Obviously I’m not oblivious to the inevitable passage of time and the accompanying signs of aging, but apart from the odd ache, the realisation that I can no longer do all night what I used to do all night (sleep, that is… Without needing to get up for a wee), and the disturbing grunts and other noises I’ve taken to making when I get in and out of a chair, in the main, I manage to stay fairly unaware of the natural processes of entropy.
Then, whilst idly testing through the comments on a ‘true stories that really did happen to me in work’ website, I came across the fatal phrase:
“Whilst I was working in customer service, around the turn of the century…”
That stopped me dead. ‘around the turn of the century’ – now there’s a phrase that I never expected to hear used in my lifetime in that particular context. As a youngster, the 21st century seemed like the dim and distant future, a theoretical point in time that was so distant as to be incomprehensible. Then, as Y2K loomed, it suddenly all became very real, although I have to say that my actual millennium eve, when the calendar finally clicked over from 1999 to 2000 was something of a disappointment, as was the fact that planes steadfastly refused to fall from the sky, traffic lights obstinately continued to work, and all the other promised horrors of the Y2K bug singularly refused to manifest themselves
Until then, the phrase ‘around the turn of the century’ always feel that it referred to ancient history. The realisation that the century turned all over again, during my lifetime, shook me up a bit.
I imagine that it’s the same for those who experienced the swinging sixties at first hand, rather than through the recollections of their parents, when they hear a Beatles’ song and remember buying the single when it was first released.
I am indeed getting old… I remember evenings spent taping songs off the radio and hoping the DJ wouldn’t speak through the intro; I remember panicking about the immanent demise of cassette tapes; I remember when Doctor Who was still a bloke, and moreover, he was Jon Pertwee; I remember having a black & white TV, and when remote controls didn’t exist; I remember being so excited at upgrading my 14k modem to a 28k and the sweet music of its digital handshake; I remember Netscape Navigator.
I remember experiencing SL on a 386sx PC that could barely display Internet images, let alone run a virtual world.
That’s quite disturbing too… Ten years is a very long time to have a life in a virtual world, especially considering that for much of that time I’ve logged in almost every day, and usually for hours at a time. That’s a lot of virtual hours logged during which surprisingly little has really changed inworld, despite the many momentous real world ‘upgrades’ and changes that have taken place during the same timeframe.
People, relationships and places, of course, have come and gone and sometimes changed beyond recognition, and technological advances mean that some things are a little slicker, a little more polished and the overall virtual experience is somewhat improved, but I don’t think there’s anything really comparable to many of the massive changes that have taken place in reality. Whilst I accept that there are those who may log in after a number of years’ absence and struggle to get to grips with this new-fangled mesh clothing, it’s nowhere near as radical a change as a time traveller might face in trying to buy something at a typical electrical goods store to to play their old VHS tapes on!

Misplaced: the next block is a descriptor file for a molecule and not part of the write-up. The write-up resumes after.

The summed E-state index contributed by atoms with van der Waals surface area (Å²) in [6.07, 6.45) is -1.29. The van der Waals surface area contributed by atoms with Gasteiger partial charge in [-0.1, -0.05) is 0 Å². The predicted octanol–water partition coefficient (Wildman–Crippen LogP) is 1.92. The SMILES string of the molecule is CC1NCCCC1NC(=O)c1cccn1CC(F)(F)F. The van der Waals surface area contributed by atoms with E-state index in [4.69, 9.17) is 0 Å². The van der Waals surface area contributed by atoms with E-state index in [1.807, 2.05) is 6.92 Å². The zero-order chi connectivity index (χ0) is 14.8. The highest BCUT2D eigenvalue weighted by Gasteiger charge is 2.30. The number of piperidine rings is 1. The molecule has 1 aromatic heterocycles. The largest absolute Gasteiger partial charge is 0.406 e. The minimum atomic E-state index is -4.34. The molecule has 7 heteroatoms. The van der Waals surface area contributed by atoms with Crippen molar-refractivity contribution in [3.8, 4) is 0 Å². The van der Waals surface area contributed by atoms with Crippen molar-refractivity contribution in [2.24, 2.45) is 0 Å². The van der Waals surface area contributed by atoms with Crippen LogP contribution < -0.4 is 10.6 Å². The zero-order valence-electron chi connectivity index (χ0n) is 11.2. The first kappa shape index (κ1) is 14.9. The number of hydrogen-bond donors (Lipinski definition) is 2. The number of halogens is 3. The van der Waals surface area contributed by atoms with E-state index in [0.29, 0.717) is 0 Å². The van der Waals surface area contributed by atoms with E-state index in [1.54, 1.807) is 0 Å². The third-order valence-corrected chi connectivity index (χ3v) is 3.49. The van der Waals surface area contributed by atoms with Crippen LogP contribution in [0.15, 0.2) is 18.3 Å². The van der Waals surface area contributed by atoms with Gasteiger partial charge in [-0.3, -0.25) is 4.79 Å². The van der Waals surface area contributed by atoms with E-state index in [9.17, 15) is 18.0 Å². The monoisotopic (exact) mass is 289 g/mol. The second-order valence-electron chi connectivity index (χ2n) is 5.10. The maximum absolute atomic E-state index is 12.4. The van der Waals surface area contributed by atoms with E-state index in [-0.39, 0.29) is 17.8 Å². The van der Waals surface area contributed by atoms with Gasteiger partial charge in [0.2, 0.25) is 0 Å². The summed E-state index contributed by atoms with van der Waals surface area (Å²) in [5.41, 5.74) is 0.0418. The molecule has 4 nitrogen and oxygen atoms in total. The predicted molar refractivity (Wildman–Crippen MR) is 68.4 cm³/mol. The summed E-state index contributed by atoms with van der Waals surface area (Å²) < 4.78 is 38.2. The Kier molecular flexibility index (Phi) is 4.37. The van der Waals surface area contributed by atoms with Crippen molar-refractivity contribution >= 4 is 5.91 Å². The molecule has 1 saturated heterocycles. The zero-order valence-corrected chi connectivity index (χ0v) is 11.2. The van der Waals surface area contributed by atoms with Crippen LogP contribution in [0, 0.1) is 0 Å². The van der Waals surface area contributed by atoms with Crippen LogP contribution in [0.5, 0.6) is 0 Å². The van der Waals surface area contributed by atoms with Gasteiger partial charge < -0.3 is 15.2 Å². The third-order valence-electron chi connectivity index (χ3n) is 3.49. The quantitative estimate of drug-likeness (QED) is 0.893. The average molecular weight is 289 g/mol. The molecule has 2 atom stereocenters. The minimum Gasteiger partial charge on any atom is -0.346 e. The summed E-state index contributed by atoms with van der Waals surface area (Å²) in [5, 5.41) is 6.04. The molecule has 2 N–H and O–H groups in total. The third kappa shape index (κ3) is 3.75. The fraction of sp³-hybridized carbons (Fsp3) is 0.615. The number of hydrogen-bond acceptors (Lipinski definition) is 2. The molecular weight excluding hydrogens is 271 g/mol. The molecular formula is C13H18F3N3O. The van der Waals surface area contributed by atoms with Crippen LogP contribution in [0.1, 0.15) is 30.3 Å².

Much of what made SL unique, interesting and fun back when I joined up hasn’t really changed at all: It’s still a mad, quirky, bizarre and confusing place; negotiating doorways and spiral stairs is still a challenge even with ten years’ practice under my belt; goods still cost pretty much the same as they did in the past, and people still spend an inordinate amount of time complaining about the same old things they’ve always complained about.
Very little has changed at all, and for a geriatric avatar like me that’s great news… Because so little change makes me think that maybe I haven’t been around for quite as long as it feels.
However, the there’s something else about SL that makes me feel slightly less old: Second Life didn’t even exist at the turn of the century, and I arrived much later than even that… On that basis, I’m practically a complete noob! (Which would also explain why I’ve still to master walking through doors and climbing stairs!)
Yep, gotta say, even after all these years, I’m still down wiv the kidz! Innit though bruv! Safe.
People try to put us d-down (Talkin’ ’bout my generation)
Just because we g-g-get around (Talkin’ ’bout my generation)
Things they do look awful c-c-cold (Talkin’ ’bout my generation)
Yeah, I hope I die before I get old (Talkin’ ’bout my generation)
The Who – My Generation